This Art Deco-inspired leaping deer was really, really easy to do. Anyone who can use a pair of scissors, an iron, and a can of spray glue can do this! Here are instructions.
Cotton Fabric (quilting fabric works great)
Heat N Bond Ultrahold Iron-On Adhesive (the 17"-5 yds No-sew one)
Spray Adhesive (permanent)
I wanted a piece of wall art that could go on a picture rail and perfectly match the colors of the rug in our new living room. We have deer that come and visit us out here in the country, so I wanted to make something with a deer and preferably out of fabric since I work with it so much. I love the Art Deco style, so I came up with a leaping deer design I found in a photo of some old stonework. Because I just wanted the shape of the deer, I put the photo up on the computer, held a thin sheet of paper over it, and very lightly traced the deer directly from the screen. Now, I know pressing on the computer screen is really bad, so again, very lightly tracing with a soft black color pencil works great with hardly any pressure!
I knew I wanted the deer surrounded by interesting flora and trees that matched the rug and kept with the Art Deco theme. To do this, I used a bunch of paint samples that were perfect matches to the rug and took the paint samples with me to the fabric store. I bought a fat quarter for the backing and four 1/4 yds. of fabric both in my color palette and with intricate, organic designs that I liked. They were easy-to-find quilt fabrics with Asian-influenced designs. But, this is a GREAT project for fabric scraps! The Heat N Bond can be purchased with a Joann's coupon for $10 or on amazon.com for about $12. It might sound steep, but one roll of Heat N Bond lasts and lasts. I am on my second roll. My first roll lasted from 2006-2011, for easily 20 different crafts.
Once I had all of my fabrics, I cut out approximately 8 x 10" sheets of Heat N Bond to iron on to the wrong side of my fabrics. **It's very important to iron on the adhesive BEFORE you cut out your fabric shapes! This seals any edges that want to fray on your cut-out shapes and prevents your ironing board and iron from being covered with ooey gooey mess. (I learned the hard way.) You can use stencils to trace onto the paper side of the Heat N Bond and then cut, which is what I did for the deer, or cut out images on the fabric like I did for the flowers and trees. The only fabric that should not have iron-on adhesive on it is the backing. I used a blueish fabric for the sky, tan fabric for the ground, and then decided to use the flora cut-outs to overlap the edges of the sky and ground to both hide any less than perfectly straight edges and make it more like an abundance of trees and flowers! Once I had everything cut out, I peeled off the paper backing from the Heat N Bond and laid all my pieces out on my craft table. The sky and ground is layered first onto the dark gray backing. Then the deer and all the flora around the edges. Once I had everything in position to my liking, I ironed it all on, all at once. You need to use a hard surface for this. After it cooled, I sprayed the back of it as well as a 16 x 20" piece of mat board lightly with all purpose spray adhesive, then placed the fabric on top of the mat board, wrapping and sticking the fabric edges around the back of the mat board.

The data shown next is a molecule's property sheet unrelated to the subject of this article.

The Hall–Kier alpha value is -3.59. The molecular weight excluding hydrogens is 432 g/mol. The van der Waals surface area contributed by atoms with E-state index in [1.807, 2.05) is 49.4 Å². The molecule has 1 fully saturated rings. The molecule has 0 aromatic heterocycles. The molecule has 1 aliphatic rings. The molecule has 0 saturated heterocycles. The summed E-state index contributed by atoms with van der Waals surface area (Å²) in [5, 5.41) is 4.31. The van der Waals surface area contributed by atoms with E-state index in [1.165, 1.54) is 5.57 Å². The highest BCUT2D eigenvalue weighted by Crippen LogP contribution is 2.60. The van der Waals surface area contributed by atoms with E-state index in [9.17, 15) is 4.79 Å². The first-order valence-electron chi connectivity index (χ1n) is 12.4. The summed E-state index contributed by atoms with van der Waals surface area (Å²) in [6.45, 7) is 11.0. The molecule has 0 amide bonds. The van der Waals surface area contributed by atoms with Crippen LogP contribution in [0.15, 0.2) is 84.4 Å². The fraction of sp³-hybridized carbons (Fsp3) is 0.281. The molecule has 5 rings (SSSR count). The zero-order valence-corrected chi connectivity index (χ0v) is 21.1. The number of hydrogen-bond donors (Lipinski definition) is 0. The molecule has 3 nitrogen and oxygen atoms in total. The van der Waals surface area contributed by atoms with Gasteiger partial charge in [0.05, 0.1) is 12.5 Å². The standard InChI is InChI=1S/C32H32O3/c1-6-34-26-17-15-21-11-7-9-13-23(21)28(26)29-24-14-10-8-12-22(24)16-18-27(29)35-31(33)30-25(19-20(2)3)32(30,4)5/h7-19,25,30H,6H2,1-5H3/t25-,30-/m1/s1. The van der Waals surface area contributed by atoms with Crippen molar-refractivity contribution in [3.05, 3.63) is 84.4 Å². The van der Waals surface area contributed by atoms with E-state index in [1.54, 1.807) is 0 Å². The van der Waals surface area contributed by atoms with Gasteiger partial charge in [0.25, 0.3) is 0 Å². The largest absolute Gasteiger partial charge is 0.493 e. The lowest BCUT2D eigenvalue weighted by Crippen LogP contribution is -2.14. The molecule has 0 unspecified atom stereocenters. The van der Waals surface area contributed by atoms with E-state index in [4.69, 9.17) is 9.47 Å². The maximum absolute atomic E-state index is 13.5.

It was only after I finished that I noticed the swirls in the fabric of the deer coincidentally formed the deer's smiling mouth and eye! My daughters loved this!
Here's the finished piece in place!
This is a guest post from our dear friend, Faith. We met Faith in our mom's club, about five years ago. Faith is a crafting genuis and we asked her to share some of her ideas with us (and our followers). We hope you enjoy this post and are inspired by her creation. She plans on sharing at least one more project (and more, if we can convince her). Thank you, Faith! We love it.